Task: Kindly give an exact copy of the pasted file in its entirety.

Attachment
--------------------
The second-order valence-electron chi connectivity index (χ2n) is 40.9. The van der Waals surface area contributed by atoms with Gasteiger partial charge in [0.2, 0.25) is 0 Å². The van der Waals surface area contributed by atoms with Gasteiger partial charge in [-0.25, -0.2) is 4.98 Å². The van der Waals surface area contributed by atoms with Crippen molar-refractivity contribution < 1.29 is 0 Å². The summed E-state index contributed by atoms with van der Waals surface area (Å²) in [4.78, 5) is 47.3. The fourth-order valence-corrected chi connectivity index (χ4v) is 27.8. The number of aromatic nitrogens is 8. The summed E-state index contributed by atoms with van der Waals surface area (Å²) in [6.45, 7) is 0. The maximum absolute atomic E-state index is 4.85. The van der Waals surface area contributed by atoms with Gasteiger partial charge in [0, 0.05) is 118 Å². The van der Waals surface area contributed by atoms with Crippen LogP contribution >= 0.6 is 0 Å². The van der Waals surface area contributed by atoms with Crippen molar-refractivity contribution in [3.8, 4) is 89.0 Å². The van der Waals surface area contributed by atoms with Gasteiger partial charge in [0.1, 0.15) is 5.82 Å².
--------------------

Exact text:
The second-order valence-electron chi connectivity index (χ2n) is 40.9. The van der Waals surface area contributed by atoms with Gasteiger partial charge in [0.2, 0.25) is 0 Å². The van der Waals surface area contributed by atoms with Gasteiger partial charge in [-0.25, -0.2) is 4.98 Å². The van der Waals surface area contributed by atoms with Crippen molar-refractivity contribution < 1.29 is 0 Å². The summed E-state index contributed by atoms with van der Waals surface area (Å²) in [4.78, 5) is 47.3. The fourth-order valence-corrected chi connectivity index (χ4v) is 27.8. The number of aromatic nitrogens is 8. The summed E-state index contributed by atoms with van der Waals surface area (Å²) in [6.45, 7) is 0. The maximum absolute atomic E-state index is 4.85. The van der Waals surface area contributed by atoms with Gasteiger partial charge in [0, 0.05) is 118 Å². The van der Waals surface area contributed by atoms with Crippen LogP contribution >= 0.6 is 0 Å². The van der Waals surface area contributed by atoms with Crippen molar-refractivity contribution in [3.8, 4) is 89.0 Å². The van der Waals surface area contributed by atoms with Gasteiger partial charge in [0.1, 0.15) is 5.82 Å².